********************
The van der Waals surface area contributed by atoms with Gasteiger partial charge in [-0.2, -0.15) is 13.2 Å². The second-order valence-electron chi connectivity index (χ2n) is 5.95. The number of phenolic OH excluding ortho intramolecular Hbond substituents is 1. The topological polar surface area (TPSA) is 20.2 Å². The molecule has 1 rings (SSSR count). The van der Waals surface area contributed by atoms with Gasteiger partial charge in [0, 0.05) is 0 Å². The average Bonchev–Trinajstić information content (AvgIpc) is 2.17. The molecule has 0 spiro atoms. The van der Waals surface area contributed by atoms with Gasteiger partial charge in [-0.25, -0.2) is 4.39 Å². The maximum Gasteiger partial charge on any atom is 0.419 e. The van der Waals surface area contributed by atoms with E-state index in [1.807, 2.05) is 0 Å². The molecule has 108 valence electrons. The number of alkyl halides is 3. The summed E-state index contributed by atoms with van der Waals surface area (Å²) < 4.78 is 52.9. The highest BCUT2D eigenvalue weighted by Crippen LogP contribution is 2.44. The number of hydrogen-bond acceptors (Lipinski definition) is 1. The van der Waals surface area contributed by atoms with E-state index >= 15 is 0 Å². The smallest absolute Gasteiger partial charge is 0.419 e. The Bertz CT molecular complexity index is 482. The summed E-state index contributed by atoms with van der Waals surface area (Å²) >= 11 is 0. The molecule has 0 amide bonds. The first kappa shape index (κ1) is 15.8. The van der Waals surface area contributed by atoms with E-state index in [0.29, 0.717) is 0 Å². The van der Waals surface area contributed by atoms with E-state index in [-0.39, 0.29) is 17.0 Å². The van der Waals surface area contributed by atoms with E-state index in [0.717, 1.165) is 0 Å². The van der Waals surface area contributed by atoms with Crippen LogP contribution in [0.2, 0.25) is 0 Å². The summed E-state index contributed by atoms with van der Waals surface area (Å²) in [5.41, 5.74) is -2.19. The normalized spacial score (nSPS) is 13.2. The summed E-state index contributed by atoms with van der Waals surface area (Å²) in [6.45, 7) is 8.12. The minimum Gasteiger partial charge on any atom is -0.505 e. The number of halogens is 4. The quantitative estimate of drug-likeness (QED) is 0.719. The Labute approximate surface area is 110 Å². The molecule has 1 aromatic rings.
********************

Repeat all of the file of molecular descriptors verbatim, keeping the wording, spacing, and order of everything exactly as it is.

The van der Waals surface area contributed by atoms with Gasteiger partial charge in [-0.2, -0.15) is 13.2 Å². The second-order valence-electron chi connectivity index (χ2n) is 5.95. The number of phenolic OH excluding ortho intramolecular Hbond substituents is 1. The topological polar surface area (TPSA) is 20.2 Å². The molecule has 1 rings (SSSR count). The van der Waals surface area contributed by atoms with Gasteiger partial charge in [0, 0.05) is 0 Å². The average Bonchev–Trinajstić information content (AvgIpc) is 2.17. The molecule has 0 spiro atoms. The van der Waals surface area contributed by atoms with Gasteiger partial charge in [-0.25, -0.2) is 4.39 Å². The maximum Gasteiger partial charge on any atom is 0.419 e. The van der Waals surface area contributed by atoms with E-state index in [1.807, 2.05) is 0 Å². The molecule has 108 valence electrons. The number of alkyl halides is 3. The summed E-state index contributed by atoms with van der Waals surface area (Å²) < 4.78 is 52.9. The highest BCUT2D eigenvalue weighted by Crippen LogP contribution is 2.44. The number of hydrogen-bond acceptors (Lipinski definition) is 1. The van der Waals surface area contributed by atoms with E-state index >= 15 is 0 Å². The smallest absolute Gasteiger partial charge is 0.419 e. The Bertz CT molecular complexity index is 482. The summed E-state index contributed by atoms with van der Waals surface area (Å²) >= 11 is 0. The molecule has 0 amide bonds. The first kappa shape index (κ1) is 15.8. The van der Waals surface area contributed by atoms with E-state index in [0.29, 0.717) is 0 Å². The van der Waals surface area contributed by atoms with E-state index in [-0.39, 0.29) is 17.0 Å². The van der Waals surface area contributed by atoms with E-state index in [0.717, 1.165) is 0 Å². The van der Waals surface area contributed by atoms with Crippen LogP contribution in [0.2, 0.25) is 0 Å². The summed E-state index contributed by atoms with van der Waals surface area (Å²) in [5.41, 5.74) is -2.19. The normalized spacial score (nSPS) is 13.2. The summed E-state index contributed by atoms with van der Waals surface area (Å²) in [6.45, 7) is 8.12. The minimum Gasteiger partial charge on any atom is -0.505 e. The number of halogens is 4. The quantitative estimate of drug-likeness (QED) is 0.719. The Labute approximate surface area is 110 Å². The molecule has 1 aromatic rings.